How useful is memory over the tunnel of time?
‘Let’s hide from the disease!’ urges my little one herding a group of favourite toys into a canvas tunnel. I wonder what he will remember of this coronavirus crisis as he knows something is going on as it is limited where we can go and who we can see and there will be some mention of it in his childcare.
We have only tried to explain if he asks questions and to hide our fluctuating negative thoughts about this from him which is a big ask for many parents considering the anxieties of lack of personal space, freedom, choice and money worries at the moment. But rallying round, reassurance and routine seem to be prevailing recommended coping mechanisms.
Research has shown that small children are more likely to remember an experience the stronger the emotion attached to a memory rather than the factual accuracy aspect of the memory which is more likely for older children and onwards. We can go back to dear old Freud 100+ years ago for initial serious research into childhood amnesia leading up to the benefits of enhanced and reduced intake of the GABA neurotransmitter in neurology aiding selective memory in the 21st Century which could help in helping people keeping their anxieties at bay and delay onset.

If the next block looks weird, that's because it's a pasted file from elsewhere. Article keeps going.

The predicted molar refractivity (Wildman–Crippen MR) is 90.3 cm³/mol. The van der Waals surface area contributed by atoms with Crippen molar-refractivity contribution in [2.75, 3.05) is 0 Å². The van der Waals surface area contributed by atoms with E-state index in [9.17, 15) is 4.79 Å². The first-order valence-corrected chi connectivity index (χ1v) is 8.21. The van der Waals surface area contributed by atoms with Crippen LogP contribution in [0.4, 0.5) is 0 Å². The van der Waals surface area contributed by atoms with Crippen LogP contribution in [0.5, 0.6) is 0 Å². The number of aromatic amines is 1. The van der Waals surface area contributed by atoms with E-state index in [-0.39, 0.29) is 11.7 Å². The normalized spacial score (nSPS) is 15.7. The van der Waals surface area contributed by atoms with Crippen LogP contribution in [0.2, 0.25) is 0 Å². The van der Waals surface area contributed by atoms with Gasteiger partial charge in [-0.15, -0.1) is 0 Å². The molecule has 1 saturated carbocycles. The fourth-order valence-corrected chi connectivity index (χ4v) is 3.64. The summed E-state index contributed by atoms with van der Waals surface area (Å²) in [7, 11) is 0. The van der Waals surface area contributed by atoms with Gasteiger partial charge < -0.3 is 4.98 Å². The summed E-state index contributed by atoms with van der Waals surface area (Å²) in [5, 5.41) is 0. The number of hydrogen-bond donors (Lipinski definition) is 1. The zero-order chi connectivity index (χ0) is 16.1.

I remember one popular actor recalling bombings in wartime London on his home as an under 5 vividly due to the overwhelming fear and noise and his parents reassuring him with platitudes he could relate to as they found a relatively safe place to shelter. I was also heartened as well as intrigued at the quality of memory for a 90 year old in the Daily Telegraph this week in recognising herself as a teenager on a VE Day stamp enhanced by colourwash with her sister and friend, the recollection of the detail of the day as well as the powerful emotion attached to it of obvious hope and relief for all. There was only one little one having a cry in a pink dress with a happy mum but hopefully that was just for a few minutes while this brilliant snap was taken! But those recollections make them the people they are today.